The United States is preparing to circulate a resolution at the United Nations Security Council on Monday that would establish a new framework for punishing Haiti’s gang leaders, and will not rule out international intervention as the country falls into anarchy, said a senior State Department official. he told McClatchy.
Assistant Secretary of State for Western Hemisphere Affairs Brian A. Nichols said in an interview that the gang leaders fueling Haiti’s worst security crisis in decades “are on target, and their actions to destabilize Haiti will be met with international travel and financial sanctions”.
The Biden administration expects a swift passage of the resolution “in the next few days,” Nichols said.
“The resolution will create a United Nations framework to impose sanctions on gang leaders and those who support, facilitate and finance their activities,” he said. “Those sanctions would target your financial resources and your ability to travel.”
The Haitian government has lost almost all control over security in the Caribbean nation, and US officials say the country has reached a crisis not seen since the early 1990s.
On Friday, specialized teams from the Haitian National Police in Port-au-Prince were still trying to gain access to a women’s prison just north of the capital after dozens of women escaped. The gangs blocked the police response by setting fire to a police substation and shooting at police officers. At the same time, a powerful gang leader, an ex-cop named Jimmy Cherizier, known by the nickname “Barbecue,” was holding more than 188,000 barrels of fuel hostage, blocking access in and out of the largest fuel terminal. big in the country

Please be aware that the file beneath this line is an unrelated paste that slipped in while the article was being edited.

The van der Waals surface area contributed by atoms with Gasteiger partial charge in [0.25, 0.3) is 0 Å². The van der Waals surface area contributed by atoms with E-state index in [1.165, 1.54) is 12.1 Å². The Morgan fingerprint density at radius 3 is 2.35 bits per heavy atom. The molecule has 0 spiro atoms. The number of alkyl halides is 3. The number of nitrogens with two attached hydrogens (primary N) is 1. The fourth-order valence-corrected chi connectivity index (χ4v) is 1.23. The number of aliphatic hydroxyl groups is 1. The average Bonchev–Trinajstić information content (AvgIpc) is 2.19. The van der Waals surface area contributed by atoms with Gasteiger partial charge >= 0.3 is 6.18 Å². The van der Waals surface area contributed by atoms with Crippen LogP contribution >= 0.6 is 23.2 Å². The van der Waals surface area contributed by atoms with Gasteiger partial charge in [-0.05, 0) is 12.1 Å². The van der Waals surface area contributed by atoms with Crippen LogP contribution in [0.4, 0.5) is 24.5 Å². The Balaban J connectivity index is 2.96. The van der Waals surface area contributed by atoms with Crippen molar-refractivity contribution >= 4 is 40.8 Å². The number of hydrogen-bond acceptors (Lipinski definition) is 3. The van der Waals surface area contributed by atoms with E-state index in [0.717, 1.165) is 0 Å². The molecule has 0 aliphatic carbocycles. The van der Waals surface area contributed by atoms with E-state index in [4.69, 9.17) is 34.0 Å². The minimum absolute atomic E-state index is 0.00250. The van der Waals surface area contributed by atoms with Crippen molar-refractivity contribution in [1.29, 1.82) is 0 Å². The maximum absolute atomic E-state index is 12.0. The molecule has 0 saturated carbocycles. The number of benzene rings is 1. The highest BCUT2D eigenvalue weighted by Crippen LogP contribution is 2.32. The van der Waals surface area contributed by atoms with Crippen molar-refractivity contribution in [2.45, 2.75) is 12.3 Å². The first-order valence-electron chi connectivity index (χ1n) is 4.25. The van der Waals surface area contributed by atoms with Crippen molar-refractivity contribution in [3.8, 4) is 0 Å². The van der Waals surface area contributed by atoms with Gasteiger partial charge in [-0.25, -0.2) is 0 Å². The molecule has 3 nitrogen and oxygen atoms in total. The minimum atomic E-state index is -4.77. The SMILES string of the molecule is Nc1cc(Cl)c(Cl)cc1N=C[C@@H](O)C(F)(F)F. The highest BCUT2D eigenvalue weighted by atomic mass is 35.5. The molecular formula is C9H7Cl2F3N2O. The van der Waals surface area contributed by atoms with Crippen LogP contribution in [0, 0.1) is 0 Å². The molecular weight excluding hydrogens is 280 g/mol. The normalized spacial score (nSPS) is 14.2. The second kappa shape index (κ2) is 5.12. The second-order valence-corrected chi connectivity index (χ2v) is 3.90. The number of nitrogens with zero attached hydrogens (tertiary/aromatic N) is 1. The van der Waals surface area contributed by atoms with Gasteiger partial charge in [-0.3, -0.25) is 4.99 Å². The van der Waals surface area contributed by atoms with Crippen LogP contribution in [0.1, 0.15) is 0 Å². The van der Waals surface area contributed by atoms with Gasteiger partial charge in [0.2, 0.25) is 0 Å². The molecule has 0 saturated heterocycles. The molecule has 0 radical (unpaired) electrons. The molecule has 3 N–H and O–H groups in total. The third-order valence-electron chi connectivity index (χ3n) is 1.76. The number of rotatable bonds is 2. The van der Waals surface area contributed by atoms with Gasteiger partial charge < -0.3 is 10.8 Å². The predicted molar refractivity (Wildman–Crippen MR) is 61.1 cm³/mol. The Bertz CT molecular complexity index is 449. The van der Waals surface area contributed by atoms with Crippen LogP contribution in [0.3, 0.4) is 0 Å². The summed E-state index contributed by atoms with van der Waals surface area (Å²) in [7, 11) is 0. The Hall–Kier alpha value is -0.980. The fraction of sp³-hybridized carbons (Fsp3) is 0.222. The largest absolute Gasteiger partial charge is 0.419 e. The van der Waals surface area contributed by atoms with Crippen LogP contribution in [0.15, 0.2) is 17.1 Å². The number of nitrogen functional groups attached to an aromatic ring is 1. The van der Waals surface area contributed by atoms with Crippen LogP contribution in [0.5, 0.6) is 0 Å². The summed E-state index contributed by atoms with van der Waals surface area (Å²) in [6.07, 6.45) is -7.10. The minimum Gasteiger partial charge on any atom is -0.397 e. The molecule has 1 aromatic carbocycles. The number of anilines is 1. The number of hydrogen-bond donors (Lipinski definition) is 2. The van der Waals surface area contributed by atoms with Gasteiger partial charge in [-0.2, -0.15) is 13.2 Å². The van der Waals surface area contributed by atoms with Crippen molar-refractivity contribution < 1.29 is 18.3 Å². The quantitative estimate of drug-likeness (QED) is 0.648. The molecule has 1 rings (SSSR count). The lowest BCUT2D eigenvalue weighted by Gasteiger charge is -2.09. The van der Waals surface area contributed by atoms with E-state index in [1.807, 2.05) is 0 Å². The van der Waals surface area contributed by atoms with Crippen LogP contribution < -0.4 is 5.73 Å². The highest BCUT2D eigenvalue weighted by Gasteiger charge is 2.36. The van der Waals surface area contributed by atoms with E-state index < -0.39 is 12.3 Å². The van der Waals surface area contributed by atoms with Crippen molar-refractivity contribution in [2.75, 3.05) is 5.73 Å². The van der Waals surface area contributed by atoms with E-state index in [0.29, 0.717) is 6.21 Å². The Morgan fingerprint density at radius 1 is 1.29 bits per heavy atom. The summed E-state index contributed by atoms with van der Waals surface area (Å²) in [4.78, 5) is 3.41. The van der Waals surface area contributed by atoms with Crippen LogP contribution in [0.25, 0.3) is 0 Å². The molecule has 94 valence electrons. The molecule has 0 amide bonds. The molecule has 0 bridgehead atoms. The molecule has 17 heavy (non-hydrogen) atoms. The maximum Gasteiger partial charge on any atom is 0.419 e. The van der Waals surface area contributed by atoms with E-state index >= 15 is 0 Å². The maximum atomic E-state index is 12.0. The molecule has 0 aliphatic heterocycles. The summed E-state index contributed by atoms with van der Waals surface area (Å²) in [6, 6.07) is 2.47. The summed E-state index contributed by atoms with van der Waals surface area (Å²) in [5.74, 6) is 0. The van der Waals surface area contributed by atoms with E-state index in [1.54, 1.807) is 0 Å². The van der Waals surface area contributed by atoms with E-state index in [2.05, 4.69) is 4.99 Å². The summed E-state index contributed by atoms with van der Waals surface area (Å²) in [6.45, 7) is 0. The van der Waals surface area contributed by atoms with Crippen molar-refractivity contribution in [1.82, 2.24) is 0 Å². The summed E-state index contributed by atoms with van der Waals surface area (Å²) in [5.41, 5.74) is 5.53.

“You will have access to the terminal when we die,” Cherizier said, directing the remarks at interim Prime Minister Ariel Henry as he held an M-4 automatic weapon and stood amid the burning barricade his coalition of gangs had erected in front of the depot. of Varreux fuel. Terminal.
Haiti’s neighbors have called for strong action from the United States and other permanent members of the Security Council. At least one, the Dominican Republic, has publicly called for the return of a multinational peacekeeping force, arguing that instability and rampant gang violence in Haiti are increasingly becoming a threat to the region.
Such a move would require Haiti to return to what is known as Chapter 7, which is an article of the UN charter that allows the Security Council to deploy international forces on a peacekeeping mission. After 13 years, it ended in Haiti in 2017 when the UN Security Council, prompted by the United States and others, finally withdrew its military and peacekeeping operations from Haiti.
If the Haitian government requests such assistance, “the international community would certainly consider such a request,” Nichols added.
But “Haitian authorities have not asked for boots on the ground,” he said, “and there is currently no discussion of a Chapter 7 response to the situation in Haiti.”
Instead of a return of blue helmet peacekeepers, the United States has focused on bolstering the beleaguered Haitian National Police force of more than 12,000 troops.
The Biden administration has been screening members of a new SWAT team for the Haitian National Police, as part of an effort with France to train members of a new anti-gang unit in Port-au-Prince. Canada and the United Nations have been lobbying for support for a $28 million security basket fund, where donors can put their money to help finance the ill-equipped force.